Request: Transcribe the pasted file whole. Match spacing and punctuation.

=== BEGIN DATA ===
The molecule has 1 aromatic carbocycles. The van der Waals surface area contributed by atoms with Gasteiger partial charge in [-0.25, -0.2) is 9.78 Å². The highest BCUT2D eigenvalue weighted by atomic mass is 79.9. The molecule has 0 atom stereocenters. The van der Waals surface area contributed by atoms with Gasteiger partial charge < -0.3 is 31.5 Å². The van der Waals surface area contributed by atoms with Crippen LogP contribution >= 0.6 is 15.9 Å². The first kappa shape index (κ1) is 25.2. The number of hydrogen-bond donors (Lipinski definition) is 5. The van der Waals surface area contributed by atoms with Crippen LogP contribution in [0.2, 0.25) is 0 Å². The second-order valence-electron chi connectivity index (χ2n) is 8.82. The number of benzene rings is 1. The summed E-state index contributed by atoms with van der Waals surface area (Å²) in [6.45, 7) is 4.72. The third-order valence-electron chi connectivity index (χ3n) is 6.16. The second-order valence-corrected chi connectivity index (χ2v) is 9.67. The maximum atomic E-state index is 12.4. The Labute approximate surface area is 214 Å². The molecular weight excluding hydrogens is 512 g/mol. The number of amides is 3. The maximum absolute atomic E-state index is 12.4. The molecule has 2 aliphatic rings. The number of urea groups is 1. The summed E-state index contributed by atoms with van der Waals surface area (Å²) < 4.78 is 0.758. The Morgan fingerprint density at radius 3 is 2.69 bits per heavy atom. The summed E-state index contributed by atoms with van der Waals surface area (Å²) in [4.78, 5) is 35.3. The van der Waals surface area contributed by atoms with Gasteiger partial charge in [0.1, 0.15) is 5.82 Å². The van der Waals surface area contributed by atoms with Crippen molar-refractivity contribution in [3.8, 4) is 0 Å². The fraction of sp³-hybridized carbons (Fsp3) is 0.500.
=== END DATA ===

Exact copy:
The molecule has 1 aromatic carbocycles. The van der Waals surface area contributed by atoms with Gasteiger partial charge in [-0.25, -0.2) is 9.78 Å². The highest BCUT2D eigenvalue weighted by atomic mass is 79.9. The molecule has 0 atom stereocenters. The van der Waals surface area contributed by atoms with Gasteiger partial charge < -0.3 is 31.5 Å². The van der Waals surface area contributed by atoms with Crippen LogP contribution >= 0.6 is 15.9 Å². The first kappa shape index (κ1) is 25.2. The number of hydrogen-bond donors (Lipinski definition) is 5. The van der Waals surface area contributed by atoms with Crippen LogP contribution in [0.2, 0.25) is 0 Å². The second-order valence-electron chi connectivity index (χ2n) is 8.82. The number of benzene rings is 1. The summed E-state index contributed by atoms with van der Waals surface area (Å²) in [6.45, 7) is 4.72. The third-order valence-electron chi connectivity index (χ3n) is 6.16. The second-order valence-corrected chi connectivity index (χ2v) is 9.67. The maximum atomic E-state index is 12.4. The Labute approximate surface area is 214 Å². The molecular weight excluding hydrogens is 512 g/mol. The number of amides is 3. The maximum absolute atomic E-state index is 12.4. The molecule has 2 aliphatic rings. The number of urea groups is 1. The summed E-state index contributed by atoms with van der Waals surface area (Å²) < 4.78 is 0.758. The Morgan fingerprint density at radius 3 is 2.69 bits per heavy atom. The summed E-state index contributed by atoms with van der Waals surface area (Å²) in [4.78, 5) is 35.3. The van der Waals surface area contributed by atoms with Gasteiger partial charge in [0.1, 0.15) is 5.82 Å². The van der Waals surface area contributed by atoms with Crippen molar-refractivity contribution in [3.8, 4) is 0 Å². The fraction of sp³-hybridized carbons (Fsp3) is 0.500.